Fans of North America’s most iconic white bread brand need not wonder about its fate in Canada, even as its U.S. trademark holder prepares to pull itself apart.
Texas-based Hostess Brands — which has made and marketed Wonder Bread in the U.S. along with classics of baked Americana such as Twinkies, Ding Dongs, HoHos and Sno Balls — announced Friday it would wind down its operations and file in U.S. Bankruptcy Court to shut its businesses and sell its assets to the highest bidders.
Hostess’ board said it authorized the wind-down to "preserve and maximize the value of the estate" after one of the company’s largest employee unions, the Bakery, Confectionery, Tobacco Workers and Grain Millers International Union, launched a nationwide strike.
The strike "crippled the company’s ability to produce and deliver products at multiple facilities," Hostess said Friday, the day after its deadline for striking staff to return to work.
"We deeply regret the necessity of today’s decision, but we do not have the financial resources to weather an extended nationwide strike," Hostess CEO Gregory Rayburn said in a release.
The wind-down means the closure of 33 bakeries, 565 distribution centers, about 5,500 delivery routes and 570 bakery outlet stores throughout the U.S., and layoffs for most of Hostess’ 18,500 employees.
However, Hostess’ move will not affect the production of Wonder Bread in Canada, where Weston Bakeries is the licensed trademark holder and bakes the bread with "100 per cent Canadian wheat."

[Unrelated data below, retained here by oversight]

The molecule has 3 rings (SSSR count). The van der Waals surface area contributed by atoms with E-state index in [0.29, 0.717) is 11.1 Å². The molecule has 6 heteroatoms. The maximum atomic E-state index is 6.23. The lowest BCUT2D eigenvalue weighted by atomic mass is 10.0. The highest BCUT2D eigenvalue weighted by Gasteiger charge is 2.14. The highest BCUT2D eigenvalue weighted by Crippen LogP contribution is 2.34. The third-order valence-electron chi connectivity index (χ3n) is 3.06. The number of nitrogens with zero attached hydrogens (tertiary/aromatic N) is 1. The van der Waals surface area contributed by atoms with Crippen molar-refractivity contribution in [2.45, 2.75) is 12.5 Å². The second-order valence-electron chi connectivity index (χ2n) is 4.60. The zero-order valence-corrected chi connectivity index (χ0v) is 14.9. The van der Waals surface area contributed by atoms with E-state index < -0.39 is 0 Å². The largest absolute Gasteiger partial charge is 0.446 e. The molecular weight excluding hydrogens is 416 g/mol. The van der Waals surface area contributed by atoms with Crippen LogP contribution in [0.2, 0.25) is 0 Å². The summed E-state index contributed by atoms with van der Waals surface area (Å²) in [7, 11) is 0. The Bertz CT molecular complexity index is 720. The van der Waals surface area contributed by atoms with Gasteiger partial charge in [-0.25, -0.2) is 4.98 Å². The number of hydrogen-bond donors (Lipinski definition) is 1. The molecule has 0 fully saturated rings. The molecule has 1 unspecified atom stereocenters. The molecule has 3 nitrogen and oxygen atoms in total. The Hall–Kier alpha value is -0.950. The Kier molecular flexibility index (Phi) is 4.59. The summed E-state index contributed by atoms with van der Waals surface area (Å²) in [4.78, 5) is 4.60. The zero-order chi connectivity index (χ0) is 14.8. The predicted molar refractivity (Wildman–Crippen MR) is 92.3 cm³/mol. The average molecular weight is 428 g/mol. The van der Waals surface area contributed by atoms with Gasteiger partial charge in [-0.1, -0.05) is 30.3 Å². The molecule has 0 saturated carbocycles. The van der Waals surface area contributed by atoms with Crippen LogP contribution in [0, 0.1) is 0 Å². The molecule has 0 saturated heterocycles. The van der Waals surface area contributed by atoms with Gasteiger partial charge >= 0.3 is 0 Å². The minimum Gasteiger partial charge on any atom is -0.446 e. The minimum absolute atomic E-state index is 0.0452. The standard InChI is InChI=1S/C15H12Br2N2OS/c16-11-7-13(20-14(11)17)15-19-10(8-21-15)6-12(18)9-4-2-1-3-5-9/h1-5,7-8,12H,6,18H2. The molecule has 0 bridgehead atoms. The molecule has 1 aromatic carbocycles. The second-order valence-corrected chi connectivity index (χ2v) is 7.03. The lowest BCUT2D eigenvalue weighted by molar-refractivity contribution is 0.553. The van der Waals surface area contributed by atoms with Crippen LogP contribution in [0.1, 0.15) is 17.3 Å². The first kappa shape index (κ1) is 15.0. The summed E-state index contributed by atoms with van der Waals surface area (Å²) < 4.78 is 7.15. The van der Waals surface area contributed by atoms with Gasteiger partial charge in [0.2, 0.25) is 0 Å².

Weston "has no relationship with Hostess Brands’ Wonder bread, so Canadians can rest assured that freshly-baked Canadian Wonder bread will continue to be available in stores nationwide," the Toronto company said in a separate release.
Weston uses the Wonder brand in Canada on white and whole wheat bread as well as on hamburger and hot dog rolls and English muffins.
Hostess Brands’ move also won’t affect the otherwise-limited use of the Hostess brand in Canada.
Montreal dairy giant Saputo has owned the Hostess brand in Canada since 1999 when it bought parts of food processor Culinar Inc., which in turn had bought the brand’s Canadian use in 1993.
The Financial Post reported Friday that Weston would not seek to buy any of Hostess Brands’ U.S. assets, and that Saputo declined comment on the same question. Saputo, the Post noted, has not marketed goods such as Twinkies among its Hostess-branded fare in Canada.